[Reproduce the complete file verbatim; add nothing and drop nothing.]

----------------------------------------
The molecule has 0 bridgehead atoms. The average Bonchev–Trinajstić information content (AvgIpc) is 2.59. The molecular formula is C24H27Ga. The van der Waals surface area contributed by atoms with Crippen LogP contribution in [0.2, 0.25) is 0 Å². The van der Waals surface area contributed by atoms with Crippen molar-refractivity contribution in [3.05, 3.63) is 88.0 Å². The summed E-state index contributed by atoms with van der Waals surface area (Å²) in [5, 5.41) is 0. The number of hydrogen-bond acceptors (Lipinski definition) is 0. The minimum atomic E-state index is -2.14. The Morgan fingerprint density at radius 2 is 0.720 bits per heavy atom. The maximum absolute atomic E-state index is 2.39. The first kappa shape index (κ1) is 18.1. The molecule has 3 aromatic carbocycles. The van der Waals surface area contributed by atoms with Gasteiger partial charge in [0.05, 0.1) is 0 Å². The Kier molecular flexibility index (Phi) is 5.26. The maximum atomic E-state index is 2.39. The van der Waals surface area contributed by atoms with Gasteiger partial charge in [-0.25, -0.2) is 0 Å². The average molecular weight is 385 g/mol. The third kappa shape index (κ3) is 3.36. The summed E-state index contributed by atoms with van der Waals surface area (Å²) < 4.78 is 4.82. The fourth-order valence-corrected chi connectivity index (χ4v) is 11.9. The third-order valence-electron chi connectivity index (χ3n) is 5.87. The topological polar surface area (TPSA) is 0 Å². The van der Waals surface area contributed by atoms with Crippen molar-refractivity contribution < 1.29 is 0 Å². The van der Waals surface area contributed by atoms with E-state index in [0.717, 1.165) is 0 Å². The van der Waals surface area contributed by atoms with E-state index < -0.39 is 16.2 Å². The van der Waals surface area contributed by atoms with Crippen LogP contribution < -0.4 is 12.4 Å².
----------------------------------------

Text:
The molecule has 0 bridgehead atoms. The average Bonchev–Trinajstić information content (AvgIpc) is 2.59. The molecular formula is C24H27Ga. The van der Waals surface area contributed by atoms with Crippen LogP contribution in [0.2, 0.25) is 0 Å². The van der Waals surface area contributed by atoms with Crippen molar-refractivity contribution in [3.05, 3.63) is 88.0 Å². The summed E-state index contributed by atoms with van der Waals surface area (Å²) in [5, 5.41) is 0. The number of hydrogen-bond acceptors (Lipinski definition) is 0. The minimum atomic E-state index is -2.14. The Morgan fingerprint density at radius 2 is 0.720 bits per heavy atom. The maximum absolute atomic E-state index is 2.39. The first kappa shape index (κ1) is 18.1. The molecule has 3 aromatic carbocycles. The van der Waals surface area contributed by atoms with Gasteiger partial charge in [0.05, 0.1) is 0 Å². The Kier molecular flexibility index (Phi) is 5.26. The maximum atomic E-state index is 2.39. The van der Waals surface area contributed by atoms with Gasteiger partial charge in [-0.25, -0.2) is 0 Å². The average molecular weight is 385 g/mol. The third kappa shape index (κ3) is 3.36. The summed E-state index contributed by atoms with van der Waals surface area (Å²) < 4.78 is 4.82. The fourth-order valence-corrected chi connectivity index (χ4v) is 11.9. The third-order valence-electron chi connectivity index (χ3n) is 5.87. The topological polar surface area (TPSA) is 0 Å². The van der Waals surface area contributed by atoms with Crippen molar-refractivity contribution < 1.29 is 0 Å². The van der Waals surface area contributed by atoms with E-state index in [0.717, 1.165) is 0 Å². The van der Waals surface area contributed by atoms with E-state index < -0.39 is 16.2 Å². The van der Waals surface area contributed by atoms with Crippen LogP contribution < -0.4 is 12.4 Å².